Let’s look at the key considerations of giving shares to minors.
The short answer to this is yes, it is possible. In England and Wales there are no statutory provisions prohibiting a child (under the age of 18) from owning shares. However, some companies do not accept minor shareholders by provision in their articles or terms of issue. Even though children can own shares at any age, they have to be over the age of 16 to become a director of the company.
Benefits of allotting shares to children
Some family-owned companies allot shares to children as a means of providing them with:
capital assets which may be likely to increase in value as part of longer term inheritance and capital gains tax planning
dividend income on such shares to utilise children’s personal allowance and lower tax rates applicable to dividends.
Even though a child can own shares, nevertheless one must not forget the settlement legislation under ITTOIA S629. These provisions apply to arrangements where the settlor, or their spouse or civil partner, retains an interest in the settlement.
Where ITTOIA/S629 applies, the income (over £100 per annum) paid or made available to a minor child or step child will be taxable in the hands of parents and not treated as the child’s income for tax purposes. A step child includes the child of a civil partner. This means that any income to a child on the allotted shares in a family owned company, directly or indirectly, is deemed to be that of the parents for tax purposes.
It is a similar position if they try to create a trust where the child is a beneficiary. For any income in a bare, discretionary or interest in possession trust, ITTOIA/S629 applies to treat the income belonging to the child as that of the parent for tax purposes whether or not it is paid to the child.
Example: A parent creates a bare trust (see TSEM1563) for a child on 1 January 2008. No payments are made out, and the trustees retain all the income which exceeds £100. Although no income is paid to or for the benefit of the child, ITTOIA/S629 applies to treat the income as that of the parent because the income belongs to the child.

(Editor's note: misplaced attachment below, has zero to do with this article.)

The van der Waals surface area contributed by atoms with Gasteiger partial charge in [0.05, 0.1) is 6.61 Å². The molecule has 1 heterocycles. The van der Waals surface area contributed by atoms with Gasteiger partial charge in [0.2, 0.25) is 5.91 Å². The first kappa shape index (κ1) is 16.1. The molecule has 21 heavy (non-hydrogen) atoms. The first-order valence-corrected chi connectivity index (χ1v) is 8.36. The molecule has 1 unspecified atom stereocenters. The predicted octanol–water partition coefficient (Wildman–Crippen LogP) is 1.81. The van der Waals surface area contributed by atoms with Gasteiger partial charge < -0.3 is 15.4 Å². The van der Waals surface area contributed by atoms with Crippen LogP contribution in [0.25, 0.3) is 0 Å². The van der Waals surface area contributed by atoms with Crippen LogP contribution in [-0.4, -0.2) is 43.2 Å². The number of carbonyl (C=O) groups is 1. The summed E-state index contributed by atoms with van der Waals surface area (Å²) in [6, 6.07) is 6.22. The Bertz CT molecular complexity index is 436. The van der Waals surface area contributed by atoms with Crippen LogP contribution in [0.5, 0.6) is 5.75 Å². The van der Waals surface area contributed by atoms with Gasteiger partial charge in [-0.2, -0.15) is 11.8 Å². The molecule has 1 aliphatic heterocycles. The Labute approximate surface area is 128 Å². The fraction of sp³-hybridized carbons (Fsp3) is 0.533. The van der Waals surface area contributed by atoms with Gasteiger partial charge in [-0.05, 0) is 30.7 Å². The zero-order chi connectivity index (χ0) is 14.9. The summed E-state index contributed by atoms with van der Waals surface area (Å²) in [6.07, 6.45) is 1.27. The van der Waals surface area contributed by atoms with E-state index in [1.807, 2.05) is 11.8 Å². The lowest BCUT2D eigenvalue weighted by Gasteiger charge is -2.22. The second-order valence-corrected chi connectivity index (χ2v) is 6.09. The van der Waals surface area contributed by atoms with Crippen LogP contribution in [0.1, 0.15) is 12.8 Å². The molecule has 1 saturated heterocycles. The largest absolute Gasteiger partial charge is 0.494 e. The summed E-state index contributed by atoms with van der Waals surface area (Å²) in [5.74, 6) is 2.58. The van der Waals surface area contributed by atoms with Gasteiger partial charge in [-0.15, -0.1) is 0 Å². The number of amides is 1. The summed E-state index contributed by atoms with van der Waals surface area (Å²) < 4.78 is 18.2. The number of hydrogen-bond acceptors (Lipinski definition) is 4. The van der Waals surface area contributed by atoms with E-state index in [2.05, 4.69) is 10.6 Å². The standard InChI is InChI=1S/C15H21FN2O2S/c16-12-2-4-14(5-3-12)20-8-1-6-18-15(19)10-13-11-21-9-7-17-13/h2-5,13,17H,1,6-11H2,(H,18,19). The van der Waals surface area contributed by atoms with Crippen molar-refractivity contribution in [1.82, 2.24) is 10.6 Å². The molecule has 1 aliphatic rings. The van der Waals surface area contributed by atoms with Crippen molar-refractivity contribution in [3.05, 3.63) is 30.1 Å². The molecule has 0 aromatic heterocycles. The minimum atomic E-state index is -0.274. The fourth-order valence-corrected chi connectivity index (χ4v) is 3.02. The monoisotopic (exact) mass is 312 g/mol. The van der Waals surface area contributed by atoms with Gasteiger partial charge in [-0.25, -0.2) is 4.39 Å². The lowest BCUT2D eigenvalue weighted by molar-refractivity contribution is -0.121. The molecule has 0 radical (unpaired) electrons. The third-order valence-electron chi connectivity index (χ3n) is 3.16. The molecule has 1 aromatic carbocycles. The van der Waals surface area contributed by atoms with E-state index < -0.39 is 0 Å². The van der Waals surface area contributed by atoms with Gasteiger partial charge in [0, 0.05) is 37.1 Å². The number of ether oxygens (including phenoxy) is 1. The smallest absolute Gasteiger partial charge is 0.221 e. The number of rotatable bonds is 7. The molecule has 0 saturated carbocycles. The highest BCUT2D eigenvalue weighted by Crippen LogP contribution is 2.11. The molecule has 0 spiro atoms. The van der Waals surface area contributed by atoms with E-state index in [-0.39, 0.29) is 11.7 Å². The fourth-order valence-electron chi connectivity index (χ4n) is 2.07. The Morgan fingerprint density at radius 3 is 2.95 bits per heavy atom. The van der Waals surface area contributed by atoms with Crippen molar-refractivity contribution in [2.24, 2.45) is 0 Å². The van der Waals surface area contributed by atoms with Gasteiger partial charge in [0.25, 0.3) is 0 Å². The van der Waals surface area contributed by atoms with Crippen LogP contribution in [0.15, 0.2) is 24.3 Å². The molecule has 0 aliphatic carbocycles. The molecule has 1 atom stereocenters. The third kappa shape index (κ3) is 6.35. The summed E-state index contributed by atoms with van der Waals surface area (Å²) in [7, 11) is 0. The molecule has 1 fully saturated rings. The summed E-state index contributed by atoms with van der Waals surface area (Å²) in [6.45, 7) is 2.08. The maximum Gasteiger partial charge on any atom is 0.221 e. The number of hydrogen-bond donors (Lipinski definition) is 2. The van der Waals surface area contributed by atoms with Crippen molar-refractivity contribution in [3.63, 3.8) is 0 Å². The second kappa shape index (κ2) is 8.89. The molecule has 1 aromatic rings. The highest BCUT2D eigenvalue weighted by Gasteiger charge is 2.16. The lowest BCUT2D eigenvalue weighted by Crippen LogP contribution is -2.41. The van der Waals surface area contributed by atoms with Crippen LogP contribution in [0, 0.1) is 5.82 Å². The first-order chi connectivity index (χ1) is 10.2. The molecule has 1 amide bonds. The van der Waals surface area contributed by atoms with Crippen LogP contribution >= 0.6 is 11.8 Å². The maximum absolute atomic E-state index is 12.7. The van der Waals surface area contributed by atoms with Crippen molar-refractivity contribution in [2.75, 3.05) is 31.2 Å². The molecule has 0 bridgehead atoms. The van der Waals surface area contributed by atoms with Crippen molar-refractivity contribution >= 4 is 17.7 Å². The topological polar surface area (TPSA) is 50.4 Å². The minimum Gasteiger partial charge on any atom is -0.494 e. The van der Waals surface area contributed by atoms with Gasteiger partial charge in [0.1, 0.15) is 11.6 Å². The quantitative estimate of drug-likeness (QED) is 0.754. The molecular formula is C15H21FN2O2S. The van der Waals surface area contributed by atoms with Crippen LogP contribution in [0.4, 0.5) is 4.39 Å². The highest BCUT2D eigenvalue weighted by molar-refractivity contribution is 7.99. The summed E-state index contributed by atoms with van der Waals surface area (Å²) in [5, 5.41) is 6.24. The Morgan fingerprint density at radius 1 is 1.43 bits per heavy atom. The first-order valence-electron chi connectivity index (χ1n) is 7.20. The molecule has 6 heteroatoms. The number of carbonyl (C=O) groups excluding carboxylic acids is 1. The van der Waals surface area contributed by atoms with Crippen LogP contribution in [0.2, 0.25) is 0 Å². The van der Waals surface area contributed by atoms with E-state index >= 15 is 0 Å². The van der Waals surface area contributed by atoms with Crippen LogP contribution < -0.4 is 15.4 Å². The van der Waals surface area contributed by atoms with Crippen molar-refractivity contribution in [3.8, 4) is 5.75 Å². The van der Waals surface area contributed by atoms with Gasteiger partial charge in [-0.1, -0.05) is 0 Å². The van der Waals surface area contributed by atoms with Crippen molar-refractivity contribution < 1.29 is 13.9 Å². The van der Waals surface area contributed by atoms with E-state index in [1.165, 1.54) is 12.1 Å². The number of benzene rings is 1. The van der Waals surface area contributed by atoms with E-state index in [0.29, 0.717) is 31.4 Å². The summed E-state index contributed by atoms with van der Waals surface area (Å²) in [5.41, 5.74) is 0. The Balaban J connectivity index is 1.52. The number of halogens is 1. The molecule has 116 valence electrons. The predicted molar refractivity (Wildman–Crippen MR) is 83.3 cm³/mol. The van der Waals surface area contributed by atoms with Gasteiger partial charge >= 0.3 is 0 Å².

Disadvantages of allocating shares to children
At common law a child will not be bound by a contract to buy shares as they are not 'necessaries', so theoretically, a child could relinquish obligations placed upon them by owning shares, particularly where there are unpaid shares. Thus, normally public companies exclude minors from holding their shares.
Sometimes it is hard for the company to attract new investors due to the restricted obligations of minor shareholders.
The dividend income (more than £100 per annum) on shares given in family owned company is taxed in the hands of the parents under settlement rules as mentioned above.
It may create fragmentation of control of the company. Children owning shares control part of the business. Sometimes it becomes very difficult if you want to resurrect the full control of the company, especially when they disagree with any of your proposals or resolutions.
Key considerations when giving shares to a minor
If you are issuing new shares to a minor child, consider taking professional advice on whether you should issue the existing share class or if you should create a new share class.
Before issuing any shares to the children, consider what impact it makes on your employees. It may demotivate your hard working key employees who are looking forward to owning a share and gaining larger influence over the company. They may believe their efforts are in vain, hence it can be hard to maintain their support in ‘family companies’.